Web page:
Faithful henchman to Baron Greenback in the UK kids cartoon series DangerMouse.

A tall, thin crow, Stiletto was always on hand to do Baron Greenback's dirty work. His catch phrase was "Cie Barone!"

Daniel O'Malley
Back Bay Books, 2016

Stiletto is the sequel to The Rook. These books are sometimes referred to as The Checquy Files, although as far as I can find there is no third book currently in the works. This is a pity, because if anything, Stiletto is even better than the first book.

You could probably read and enjoy Stiletto without reading The Rook. However, you shouldn't. The second book contains a number of spoilers for the first (as will this review). However, if you have read (and enjoyed) the first book, you should definitely read this one as well.

Spoilers! The story picks up not too far after the end of The Rook, but moves away from Rook Thomas a bit, to refocus on some new characters: Pawn Clements, an up-and coming Checquy footsoldier; and Odette Leliefeld, part of the Grafter delegation to England. The Grafters are petitioning the Checquy for a peaceful alliance -- something that neither side wants -- but this being a secret paramilitary organization patrolling the supernatural, there are some distractions that keep the negotiations from going as smoothly as they might. Moreover, it emerges that some of these distractions are not domestic, but a continental group that is hunting down and killing members of the Graffers. Given the organization's contentious histories, the groups are split on how much they can trust each other, although it quickly becomes apparent that they may not have a choice. End Spoilers.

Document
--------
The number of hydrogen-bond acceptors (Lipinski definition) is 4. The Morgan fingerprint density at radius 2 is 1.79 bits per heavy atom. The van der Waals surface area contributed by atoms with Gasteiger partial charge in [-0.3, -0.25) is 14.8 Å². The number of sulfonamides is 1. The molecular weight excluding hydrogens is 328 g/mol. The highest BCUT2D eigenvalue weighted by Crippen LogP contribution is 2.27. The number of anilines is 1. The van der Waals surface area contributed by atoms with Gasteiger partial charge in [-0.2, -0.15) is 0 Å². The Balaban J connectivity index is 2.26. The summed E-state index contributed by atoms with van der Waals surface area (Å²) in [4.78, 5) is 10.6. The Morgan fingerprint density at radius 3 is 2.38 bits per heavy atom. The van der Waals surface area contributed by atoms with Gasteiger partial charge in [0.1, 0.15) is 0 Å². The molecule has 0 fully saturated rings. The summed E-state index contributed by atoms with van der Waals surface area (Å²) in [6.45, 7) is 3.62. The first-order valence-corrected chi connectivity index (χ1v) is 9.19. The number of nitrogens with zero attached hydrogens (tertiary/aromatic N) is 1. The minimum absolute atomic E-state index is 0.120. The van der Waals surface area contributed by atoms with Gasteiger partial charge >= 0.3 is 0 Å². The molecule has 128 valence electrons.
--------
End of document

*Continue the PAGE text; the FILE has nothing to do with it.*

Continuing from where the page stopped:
Overall, a good story, and in some ways better written than the first book in the series. While The Rook was very much focused on the new, exciting, and often violent events in supernatural England, Stiletto focuses a bit more on the characters, and uses the weirdness, adventure, and violence a bit more strategically, to punctuate the storyline, rather than overwhelm it. I highly recommend it, but, as I mentioned, you should really read the first book first for maximum enjoyment.

Sti*let"to (?), n.; pl. Stilettos (#). [It., dim. of stilo a dagger, fr. L. stilus a pointed instrument. See Style for writing, and cf. Stylet.]


A kind of dagger with a slender, rounded, and pointed blade.


A pointed instrument for making eyelet holes in embroidery.


A beard trimmed into a pointed form.


The very quack of fashions, the very he that Wears a stiletto on his chin. Ford.


© Webster 1913.

Sti*let"to, v. t. [imp. & p. p. Stilettoed (?); p. pr. & vb. n. Stilettoing (?).]

To stab or kill with a stiletto.



© Webster 1913.

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